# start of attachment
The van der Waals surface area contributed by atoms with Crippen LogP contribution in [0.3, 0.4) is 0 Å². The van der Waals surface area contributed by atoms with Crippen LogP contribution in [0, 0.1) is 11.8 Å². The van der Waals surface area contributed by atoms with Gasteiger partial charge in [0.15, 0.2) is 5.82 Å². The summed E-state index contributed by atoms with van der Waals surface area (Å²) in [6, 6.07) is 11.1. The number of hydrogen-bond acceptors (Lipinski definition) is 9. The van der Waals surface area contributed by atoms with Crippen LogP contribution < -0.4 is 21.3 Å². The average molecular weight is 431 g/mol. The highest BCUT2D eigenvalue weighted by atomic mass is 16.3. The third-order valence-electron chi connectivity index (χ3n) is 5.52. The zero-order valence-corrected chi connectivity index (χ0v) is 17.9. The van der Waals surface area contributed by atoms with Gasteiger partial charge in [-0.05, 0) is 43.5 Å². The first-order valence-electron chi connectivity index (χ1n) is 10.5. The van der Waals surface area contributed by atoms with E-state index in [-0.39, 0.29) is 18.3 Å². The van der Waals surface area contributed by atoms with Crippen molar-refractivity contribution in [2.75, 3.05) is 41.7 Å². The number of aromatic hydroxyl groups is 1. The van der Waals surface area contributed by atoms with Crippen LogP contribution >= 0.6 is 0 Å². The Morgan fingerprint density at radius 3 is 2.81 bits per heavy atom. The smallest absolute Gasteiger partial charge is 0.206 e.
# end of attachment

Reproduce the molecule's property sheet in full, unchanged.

The van der Waals surface area contributed by atoms with Crippen LogP contribution in [0.3, 0.4) is 0 Å². The van der Waals surface area contributed by atoms with Crippen LogP contribution in [0, 0.1) is 11.8 Å². The van der Waals surface area contributed by atoms with Gasteiger partial charge in [0.15, 0.2) is 5.82 Å². The summed E-state index contributed by atoms with van der Waals surface area (Å²) in [6, 6.07) is 11.1. The number of hydrogen-bond acceptors (Lipinski definition) is 9. The van der Waals surface area contributed by atoms with Crippen LogP contribution < -0.4 is 21.3 Å². The average molecular weight is 431 g/mol. The highest BCUT2D eigenvalue weighted by atomic mass is 16.3. The third-order valence-electron chi connectivity index (χ3n) is 5.52. The zero-order valence-corrected chi connectivity index (χ0v) is 17.9. The van der Waals surface area contributed by atoms with Gasteiger partial charge in [-0.05, 0) is 43.5 Å². The first-order valence-electron chi connectivity index (χ1n) is 10.5. The van der Waals surface area contributed by atoms with E-state index in [-0.39, 0.29) is 18.3 Å². The van der Waals surface area contributed by atoms with Crippen molar-refractivity contribution in [2.75, 3.05) is 41.7 Å². The number of aromatic hydroxyl groups is 1. The van der Waals surface area contributed by atoms with Crippen LogP contribution >= 0.6 is 0 Å². The Morgan fingerprint density at radius 3 is 2.81 bits per heavy atom. The smallest absolute Gasteiger partial charge is 0.206 e.